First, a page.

Professional bodies are hopeful the lack of new blood coming into the industry could be solved by a forthcoming government levy to boost the use of apprenticeships.
From 6 April 2017, the apprenticeship levy will apply to all employers operating in the UK with a salary bill of more than £3m a year. The levy will be invested in apprenticeships.
It will be charged at a rate of 0.5 per cent of the annual salary bill, with a levy allowance of £15,000 a year to offset against what firms must pay.
Steve Jenkins, director for financial services and insurance markets at the Chartered Insurance Institute, said that while this will only hit larger firms, the government drive to double the numbers of apprentices by the end of this parliament is an opportunity for smaller businesses to recruit new staff.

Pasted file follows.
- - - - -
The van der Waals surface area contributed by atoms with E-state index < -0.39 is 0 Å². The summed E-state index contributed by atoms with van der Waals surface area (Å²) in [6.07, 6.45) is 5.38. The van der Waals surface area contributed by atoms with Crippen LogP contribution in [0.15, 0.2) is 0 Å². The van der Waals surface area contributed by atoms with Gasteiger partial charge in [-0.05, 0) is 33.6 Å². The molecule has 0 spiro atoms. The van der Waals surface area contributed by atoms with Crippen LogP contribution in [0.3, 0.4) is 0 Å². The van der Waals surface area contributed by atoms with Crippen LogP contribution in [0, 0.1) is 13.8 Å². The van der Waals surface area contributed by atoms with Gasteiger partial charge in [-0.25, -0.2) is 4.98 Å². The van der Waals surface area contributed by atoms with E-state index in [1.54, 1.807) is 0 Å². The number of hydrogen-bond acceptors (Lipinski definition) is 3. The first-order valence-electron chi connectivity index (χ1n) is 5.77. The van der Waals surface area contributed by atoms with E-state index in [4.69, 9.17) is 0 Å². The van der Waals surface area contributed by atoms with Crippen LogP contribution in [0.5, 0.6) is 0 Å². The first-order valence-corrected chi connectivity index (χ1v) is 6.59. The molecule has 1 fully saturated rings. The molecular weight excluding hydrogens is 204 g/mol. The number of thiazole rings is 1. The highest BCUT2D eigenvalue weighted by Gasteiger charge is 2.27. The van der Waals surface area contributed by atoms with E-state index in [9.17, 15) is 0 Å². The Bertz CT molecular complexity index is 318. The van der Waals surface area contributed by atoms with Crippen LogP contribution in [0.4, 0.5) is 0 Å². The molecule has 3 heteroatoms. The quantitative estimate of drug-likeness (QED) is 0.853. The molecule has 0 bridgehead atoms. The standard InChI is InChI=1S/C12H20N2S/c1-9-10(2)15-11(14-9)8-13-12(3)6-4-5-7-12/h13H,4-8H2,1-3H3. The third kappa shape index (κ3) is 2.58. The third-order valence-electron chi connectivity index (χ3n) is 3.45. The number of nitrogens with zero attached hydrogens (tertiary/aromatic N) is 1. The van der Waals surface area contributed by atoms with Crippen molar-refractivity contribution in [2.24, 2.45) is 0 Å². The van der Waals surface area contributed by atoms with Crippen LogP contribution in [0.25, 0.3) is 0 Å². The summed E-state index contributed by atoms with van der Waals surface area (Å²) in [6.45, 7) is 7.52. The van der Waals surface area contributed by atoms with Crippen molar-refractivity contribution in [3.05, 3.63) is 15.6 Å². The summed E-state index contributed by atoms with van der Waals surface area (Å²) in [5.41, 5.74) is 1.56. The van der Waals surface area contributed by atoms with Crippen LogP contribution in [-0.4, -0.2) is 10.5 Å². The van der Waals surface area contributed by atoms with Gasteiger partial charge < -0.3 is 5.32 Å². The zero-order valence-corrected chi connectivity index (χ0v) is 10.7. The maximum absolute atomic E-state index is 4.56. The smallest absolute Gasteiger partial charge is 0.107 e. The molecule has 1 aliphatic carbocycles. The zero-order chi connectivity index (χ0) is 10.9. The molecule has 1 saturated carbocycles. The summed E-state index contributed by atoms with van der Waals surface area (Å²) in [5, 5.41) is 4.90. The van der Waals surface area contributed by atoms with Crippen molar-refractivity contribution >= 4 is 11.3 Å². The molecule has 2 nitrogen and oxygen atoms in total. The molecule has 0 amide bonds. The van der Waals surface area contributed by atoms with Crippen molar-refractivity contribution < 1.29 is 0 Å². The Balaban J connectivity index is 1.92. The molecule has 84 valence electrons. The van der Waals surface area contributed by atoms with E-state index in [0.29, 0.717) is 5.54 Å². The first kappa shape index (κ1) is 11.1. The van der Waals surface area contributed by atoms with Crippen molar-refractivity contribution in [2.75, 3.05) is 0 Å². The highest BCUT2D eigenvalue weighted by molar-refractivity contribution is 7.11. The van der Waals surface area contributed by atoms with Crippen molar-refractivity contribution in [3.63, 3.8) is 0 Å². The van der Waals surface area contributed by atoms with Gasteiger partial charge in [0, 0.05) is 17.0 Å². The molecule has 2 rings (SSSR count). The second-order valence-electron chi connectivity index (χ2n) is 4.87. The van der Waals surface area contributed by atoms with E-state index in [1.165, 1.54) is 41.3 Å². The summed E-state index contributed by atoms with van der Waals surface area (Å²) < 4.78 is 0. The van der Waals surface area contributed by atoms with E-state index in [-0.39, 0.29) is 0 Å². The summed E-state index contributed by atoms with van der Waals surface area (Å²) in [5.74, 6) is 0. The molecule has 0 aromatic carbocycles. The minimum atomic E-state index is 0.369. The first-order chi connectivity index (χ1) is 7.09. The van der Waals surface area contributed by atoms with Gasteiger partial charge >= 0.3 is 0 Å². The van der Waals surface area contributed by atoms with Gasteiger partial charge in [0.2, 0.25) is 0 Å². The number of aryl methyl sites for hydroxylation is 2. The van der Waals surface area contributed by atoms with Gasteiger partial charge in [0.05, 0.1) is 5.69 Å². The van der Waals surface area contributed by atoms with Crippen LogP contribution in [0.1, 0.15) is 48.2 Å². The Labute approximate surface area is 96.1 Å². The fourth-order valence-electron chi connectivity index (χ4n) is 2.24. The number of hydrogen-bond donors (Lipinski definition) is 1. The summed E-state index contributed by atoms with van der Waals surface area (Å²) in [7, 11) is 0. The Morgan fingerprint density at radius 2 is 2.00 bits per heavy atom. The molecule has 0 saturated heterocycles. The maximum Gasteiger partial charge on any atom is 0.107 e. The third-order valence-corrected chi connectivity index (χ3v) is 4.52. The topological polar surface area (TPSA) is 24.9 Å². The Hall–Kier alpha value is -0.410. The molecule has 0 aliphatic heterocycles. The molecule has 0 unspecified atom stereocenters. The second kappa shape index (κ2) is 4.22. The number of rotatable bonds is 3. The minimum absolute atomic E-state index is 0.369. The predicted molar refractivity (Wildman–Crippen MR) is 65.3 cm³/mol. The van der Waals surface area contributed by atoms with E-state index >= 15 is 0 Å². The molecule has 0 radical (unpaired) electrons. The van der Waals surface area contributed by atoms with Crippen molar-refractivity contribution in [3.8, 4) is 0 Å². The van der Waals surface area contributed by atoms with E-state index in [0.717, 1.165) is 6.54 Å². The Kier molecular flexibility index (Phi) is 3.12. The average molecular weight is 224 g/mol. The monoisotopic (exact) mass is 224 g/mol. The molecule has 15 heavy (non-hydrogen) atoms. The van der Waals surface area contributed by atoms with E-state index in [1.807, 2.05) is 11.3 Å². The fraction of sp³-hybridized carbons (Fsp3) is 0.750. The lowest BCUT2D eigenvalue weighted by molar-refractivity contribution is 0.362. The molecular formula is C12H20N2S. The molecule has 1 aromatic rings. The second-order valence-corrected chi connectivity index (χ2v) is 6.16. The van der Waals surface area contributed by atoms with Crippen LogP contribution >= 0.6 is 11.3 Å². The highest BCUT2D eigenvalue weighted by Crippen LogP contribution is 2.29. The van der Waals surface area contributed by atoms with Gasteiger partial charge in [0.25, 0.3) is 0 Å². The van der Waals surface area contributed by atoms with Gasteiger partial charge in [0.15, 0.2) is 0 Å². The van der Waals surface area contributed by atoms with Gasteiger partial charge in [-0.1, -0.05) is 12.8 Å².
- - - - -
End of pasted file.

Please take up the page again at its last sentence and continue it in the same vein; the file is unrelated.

“Much of the current crop of advisers came across from banks and insurers’ direct sales forces, but those routes have dried up in recent years, which begs the question of where the next cohort is coming from.”
The Personal Finance Society (PFS) surveyed 417 financial adviser firms at the end of April and start of May, and found that three quarters would be interested in taking on an apprentice.
More than two thirds (68 per cent) said they were more likely to use a new apprenticeship to develop a new member of staff, while just under a third (32 per cent) said they were more likely to use it to develop an existing member of staff.
Keith Richards, chief executive of the PFS, promised that it will be publishing a practical guide to help advisers access government funding and take on an apprentice.
He said: “The PFS is sponsoring the development of this new financial adviser apprenticeship, complementing the recently launched, government-supported financial services administrator and paraplanner apprenticeship schemes.”